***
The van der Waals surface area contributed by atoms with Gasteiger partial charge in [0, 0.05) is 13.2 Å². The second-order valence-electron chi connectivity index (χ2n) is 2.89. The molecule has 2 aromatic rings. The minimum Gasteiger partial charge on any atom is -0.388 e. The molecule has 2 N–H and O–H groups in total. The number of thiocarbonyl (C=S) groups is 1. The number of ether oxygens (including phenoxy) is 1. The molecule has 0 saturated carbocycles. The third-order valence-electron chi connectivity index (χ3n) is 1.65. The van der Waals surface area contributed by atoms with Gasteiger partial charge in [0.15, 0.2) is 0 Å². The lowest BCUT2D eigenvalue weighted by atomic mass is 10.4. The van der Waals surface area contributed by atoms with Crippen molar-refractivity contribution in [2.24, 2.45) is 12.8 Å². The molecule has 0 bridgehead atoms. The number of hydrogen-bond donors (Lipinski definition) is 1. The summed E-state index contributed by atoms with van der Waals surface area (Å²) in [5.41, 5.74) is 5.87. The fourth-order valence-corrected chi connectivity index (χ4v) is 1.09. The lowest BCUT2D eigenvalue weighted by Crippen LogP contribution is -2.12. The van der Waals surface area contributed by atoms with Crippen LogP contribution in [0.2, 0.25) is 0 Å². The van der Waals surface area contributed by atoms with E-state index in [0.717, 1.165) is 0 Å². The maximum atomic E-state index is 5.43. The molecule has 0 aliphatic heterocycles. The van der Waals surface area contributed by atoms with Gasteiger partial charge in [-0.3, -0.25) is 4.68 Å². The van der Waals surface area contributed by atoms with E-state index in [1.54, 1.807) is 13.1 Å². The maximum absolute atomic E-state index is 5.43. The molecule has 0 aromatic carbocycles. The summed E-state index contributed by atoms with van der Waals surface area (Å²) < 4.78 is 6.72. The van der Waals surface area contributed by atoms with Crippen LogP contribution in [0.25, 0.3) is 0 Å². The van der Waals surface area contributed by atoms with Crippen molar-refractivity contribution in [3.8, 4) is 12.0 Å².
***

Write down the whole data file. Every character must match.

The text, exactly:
The van der Waals surface area contributed by atoms with Gasteiger partial charge in [0, 0.05) is 13.2 Å². The second-order valence-electron chi connectivity index (χ2n) is 2.89. The molecule has 2 aromatic rings. The minimum Gasteiger partial charge on any atom is -0.388 e. The molecule has 2 N–H and O–H groups in total. The number of thiocarbonyl (C=S) groups is 1. The number of ether oxygens (including phenoxy) is 1. The molecule has 0 saturated carbocycles. The third-order valence-electron chi connectivity index (χ3n) is 1.65. The van der Waals surface area contributed by atoms with Gasteiger partial charge in [0.15, 0.2) is 0 Å². The lowest BCUT2D eigenvalue weighted by atomic mass is 10.4. The van der Waals surface area contributed by atoms with Crippen molar-refractivity contribution in [2.24, 2.45) is 12.8 Å². The molecule has 0 bridgehead atoms. The number of hydrogen-bond donors (Lipinski definition) is 1. The summed E-state index contributed by atoms with van der Waals surface area (Å²) in [5.41, 5.74) is 5.87. The fourth-order valence-corrected chi connectivity index (χ4v) is 1.09. The lowest BCUT2D eigenvalue weighted by Crippen LogP contribution is -2.12. The van der Waals surface area contributed by atoms with Crippen LogP contribution in [0.2, 0.25) is 0 Å². The van der Waals surface area contributed by atoms with E-state index in [0.717, 1.165) is 0 Å². The maximum atomic E-state index is 5.43. The molecule has 0 aliphatic heterocycles. The van der Waals surface area contributed by atoms with Gasteiger partial charge in [-0.3, -0.25) is 4.68 Å². The van der Waals surface area contributed by atoms with E-state index in [1.54, 1.807) is 13.1 Å². The maximum absolute atomic E-state index is 5.43. The molecule has 0 aromatic carbocycles. The summed E-state index contributed by atoms with van der Waals surface area (Å²) < 4.78 is 6.72. The van der Waals surface area contributed by atoms with Crippen LogP contribution in [0.25, 0.3) is 0 Å². The van der Waals surface area contributed by atoms with Crippen molar-refractivity contribution in [3.8, 4) is 12.0 Å².